Agrifood Brief: Met-solomon’s dilemma
Solomon’s dilemma is a phrase used to describe a seemingly impossible decision that must be made between competing alternatives, like choosing between your favourite children – or, say, your favourite European Parliament committee.
The phrase comes from the biblical figure of King Solomon, who, when faced with two women both claiming to be the mother of a baby, proposed cutting the child in half.
Horrified, the real mother immediately withdrew her claim and begged for the child not to be harmed – and thus, the wise king determined the true parentage of the child.
Similarly, this week, the two chairs of the European Parliament’s agriculture and environment committees have turned to their wise king – Parliament President Roberta Met-solomon – to put a dispute to rest over a young proposal, the sustainable use of pesticides regulation (SUR).
The contentious but ambitious proposal aims to slash the use and risk of pesticides in half by 2030, as set out in the EU’s flagship food policy, the Farm to Fork strategy.
Tempers flared over the SUR this week after both of the committee chairs sent, in true British fashion, two separate, strongly-worded letters, seen by EURACTIV, to Metsola to air their grievances over their counterpart’s behaviour.
The first was sent by environment committee chair Pascal Canfin on 13 February to justify his refusal of a request from the agriculture committee to hold a public hearing on crop productivity and plant protection products, pencilled for 27 February.
The joint hearing between the two committees, which are forced to work together on parts of the contentious file, was proposed to “fill some gaps in the impact assessment supporting that proposal”.
But, pulling the old ‘my committee is bigger than yours’ card, Canfin firmly put the idea to bed.
“ENVI is the committee responsible for the Commission proposal for the SUR,” he wrote, stating that the topics to be addressed by the requested AGRI hearing “do not fall under the elements for which AGRI has been attributed shared or exclusive competences”.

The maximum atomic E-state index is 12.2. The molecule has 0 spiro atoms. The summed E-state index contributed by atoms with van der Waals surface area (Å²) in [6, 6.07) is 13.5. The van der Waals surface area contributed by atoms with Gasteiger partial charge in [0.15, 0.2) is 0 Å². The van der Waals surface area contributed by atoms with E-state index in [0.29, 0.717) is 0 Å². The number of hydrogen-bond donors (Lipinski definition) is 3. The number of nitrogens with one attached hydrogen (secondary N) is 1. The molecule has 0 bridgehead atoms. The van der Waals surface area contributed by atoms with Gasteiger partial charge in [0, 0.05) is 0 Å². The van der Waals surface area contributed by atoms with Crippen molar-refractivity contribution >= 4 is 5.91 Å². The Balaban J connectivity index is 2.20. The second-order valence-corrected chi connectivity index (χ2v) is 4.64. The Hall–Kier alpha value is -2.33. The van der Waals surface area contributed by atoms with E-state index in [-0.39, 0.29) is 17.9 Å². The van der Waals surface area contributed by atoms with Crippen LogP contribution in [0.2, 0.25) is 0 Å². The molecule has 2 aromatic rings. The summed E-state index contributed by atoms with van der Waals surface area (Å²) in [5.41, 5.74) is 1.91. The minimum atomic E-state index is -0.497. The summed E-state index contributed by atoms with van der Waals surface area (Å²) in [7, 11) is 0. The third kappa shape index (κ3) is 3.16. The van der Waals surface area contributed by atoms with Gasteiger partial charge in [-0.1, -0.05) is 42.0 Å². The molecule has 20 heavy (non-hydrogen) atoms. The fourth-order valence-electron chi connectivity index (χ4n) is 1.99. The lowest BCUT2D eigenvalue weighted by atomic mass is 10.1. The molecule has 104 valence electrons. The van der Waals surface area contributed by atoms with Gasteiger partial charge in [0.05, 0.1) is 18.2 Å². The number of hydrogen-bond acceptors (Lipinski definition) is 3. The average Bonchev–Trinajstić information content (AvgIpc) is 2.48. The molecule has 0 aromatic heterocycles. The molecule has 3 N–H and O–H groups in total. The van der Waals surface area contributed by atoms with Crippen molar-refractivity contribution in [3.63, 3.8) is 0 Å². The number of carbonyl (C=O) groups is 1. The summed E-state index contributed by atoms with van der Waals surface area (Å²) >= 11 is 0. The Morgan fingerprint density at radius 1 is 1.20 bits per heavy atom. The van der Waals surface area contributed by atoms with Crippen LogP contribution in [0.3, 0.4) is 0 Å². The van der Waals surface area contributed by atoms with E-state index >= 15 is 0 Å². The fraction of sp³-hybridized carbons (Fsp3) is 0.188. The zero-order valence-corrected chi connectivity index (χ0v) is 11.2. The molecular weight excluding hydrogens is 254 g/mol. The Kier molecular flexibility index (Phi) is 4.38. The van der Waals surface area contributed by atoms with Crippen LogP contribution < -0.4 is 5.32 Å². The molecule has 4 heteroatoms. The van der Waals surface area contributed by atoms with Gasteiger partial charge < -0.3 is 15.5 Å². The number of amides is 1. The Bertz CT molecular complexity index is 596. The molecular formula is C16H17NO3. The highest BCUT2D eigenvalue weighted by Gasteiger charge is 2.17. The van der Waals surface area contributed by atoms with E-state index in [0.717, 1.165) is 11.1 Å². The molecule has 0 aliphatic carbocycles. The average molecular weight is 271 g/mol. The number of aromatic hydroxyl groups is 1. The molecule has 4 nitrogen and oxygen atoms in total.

He also took the opportunity to throw some shade, pointing out that, despite the fact the shared competences were sorted out months ago, no joint timetable for this legislative procedure has been established between the two committees, despite “numerous contacts” between the rapporteurs and the secretariats.
For Canfin, it is the “intention of the AGRI committee to put on hold the parliamentary work on the proposal”, warning that this would “put at risk the conclusion of this important legislative procedure under the current term and does not reflect the principle of good cooperation among parliamentary committees”.
Likewise, a top EU official told EURACTIV this week he was “not optimistic” about the progression of the proposal as the agriculture committee is dragging its feet over the proposal.
“The AGRI Committee is not moving – they are deliberately and knowingly using the tactics to delay the file,” the official said, adding that they are “creat[ing] a pressure for this to be either watered down or not adopted within this mandate, or spilled over to the next mandate”.
But the drama doesn’t stop here, because the very next day, the agriculture chair penned a letter of his own, proving there was no love lost between the two committees, even on the most romantic day of the year.
In it, Norbert Lins took the opportunity to “underline and deplore” the uncertainty in which the environment committee keeps their agriculture counterparts regarding its intentions and the next steps.